The 800 was a stroll. Jeremy Ducharme of Hazen was my main competition. The leader went out in 61, but I chilled back in 63. Jeremy took the lead, battling a brutal headwind gust on the backstretch, while I just sat there. With 100 to go I sprinted, got a decent lead, then shut it down. I only ran 2:07, but it didn't really matter to me. Jonesy was third here.
The 3,000 should have been tougher. The rest was much shorter than between the 15 and 8. At this point the heat was over 90, and I was feeling pretty tired to start. But I was the top seed by about 55 seconds, so basically, a lot would have had to go wrong to lose. The pace just felt so slow. We were like 5:30 at the mile. With 800 to go, I made a "move" (ran like a 75) and suddenly had a huge gap, which I guess makes sense since the pack had slowed to around 85s at that point. I didn't see any need to push it down further, and cruised in. It didn't really hurt at all, only tiring. I won in 10:09, with Willie and Collin finishing 2nd and 3rd about 8 seconds back. This put an exclamation point on a dominating exhibition by not only our distance runners, but our whole team, and we defeated our rival Thetford 160 to 91 in the team competition! Helluva day.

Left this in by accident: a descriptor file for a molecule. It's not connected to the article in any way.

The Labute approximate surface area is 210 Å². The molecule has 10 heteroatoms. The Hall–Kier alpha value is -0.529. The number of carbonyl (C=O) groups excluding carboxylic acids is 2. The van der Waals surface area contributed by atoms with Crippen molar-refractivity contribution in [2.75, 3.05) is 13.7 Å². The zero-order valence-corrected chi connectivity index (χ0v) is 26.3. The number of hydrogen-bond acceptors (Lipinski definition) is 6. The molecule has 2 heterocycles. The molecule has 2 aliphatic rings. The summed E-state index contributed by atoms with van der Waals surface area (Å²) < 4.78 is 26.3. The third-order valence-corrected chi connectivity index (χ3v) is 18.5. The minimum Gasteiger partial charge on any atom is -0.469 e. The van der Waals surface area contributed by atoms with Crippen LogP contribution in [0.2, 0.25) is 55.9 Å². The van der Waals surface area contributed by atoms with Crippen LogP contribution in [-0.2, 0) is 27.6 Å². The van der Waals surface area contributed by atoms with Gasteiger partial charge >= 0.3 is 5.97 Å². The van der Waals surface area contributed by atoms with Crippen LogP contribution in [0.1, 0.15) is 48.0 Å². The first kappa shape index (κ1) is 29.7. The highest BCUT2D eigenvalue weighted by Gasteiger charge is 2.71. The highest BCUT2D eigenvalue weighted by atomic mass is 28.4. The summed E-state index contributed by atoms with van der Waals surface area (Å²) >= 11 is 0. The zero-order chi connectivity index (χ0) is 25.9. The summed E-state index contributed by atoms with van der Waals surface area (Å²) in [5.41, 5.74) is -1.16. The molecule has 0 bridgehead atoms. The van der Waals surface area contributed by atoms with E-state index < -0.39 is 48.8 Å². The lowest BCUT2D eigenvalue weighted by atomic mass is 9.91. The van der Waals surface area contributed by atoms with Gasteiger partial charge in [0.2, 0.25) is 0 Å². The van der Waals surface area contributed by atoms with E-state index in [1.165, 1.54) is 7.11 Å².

The week before New England's I did one hard workout which didn't go as planned. I did 12/1k/400/400/200/200 in 3:36, 2:57, 72, 67, 30, 28 with short rests. I was hoping to do a longer workout and hit faster times on the 1,200 and 1,000. The next day I came down with a cold, and didn't feel good the rest of the week. New England's had pretty poor conditions again. It may have seemed decent, 75 and partly cloudy, but in fact it was really humid and felt way hotter. My cold probably sapped some energy too. I doubled 1,600 and 3,200 which was extremely stupid. I had nothing for that 1,600. Went out in 2:12 and came back in 2:19 for 4:31. Legs felt like bricks. After a long rest I wasn't feeling any better for the 3,200. I was very lazy and let the pack go, only coming through 1,600 in 5:00 while slowing down on that. With a lap to go the clock read 9:00. The leaders were out of sight. I hadn't been digging hard enough the whole race. I decided, that with 400 meters to go in my junior season of high school track, I could at least suck it up and kick. Well, I closed in 62, with a 29 last 200, and finished in 10:02. So yeah, I could have run faster if I'd been tougher. But now that I think back on the race, my stride was absolutely broken after around 2k. I remember my legs just not cooperating. The pain was pretty bad too, especially because of the fast start (we were around 34 for the first 200, not altogether crazy fast, but definitely much, much faster than I could handle that day.) My only regret is not trying to get up in my stride earlier and making a surge, because once I kicked from 400 out I felt a bit better. If I'd done that earlier, I could've run faster. Would I have PRed? Probably not. It sucks to put in a poor effort, especially in that meet. I have the whole summer to think about it. All in all, the meet was incredibly frustrating for me.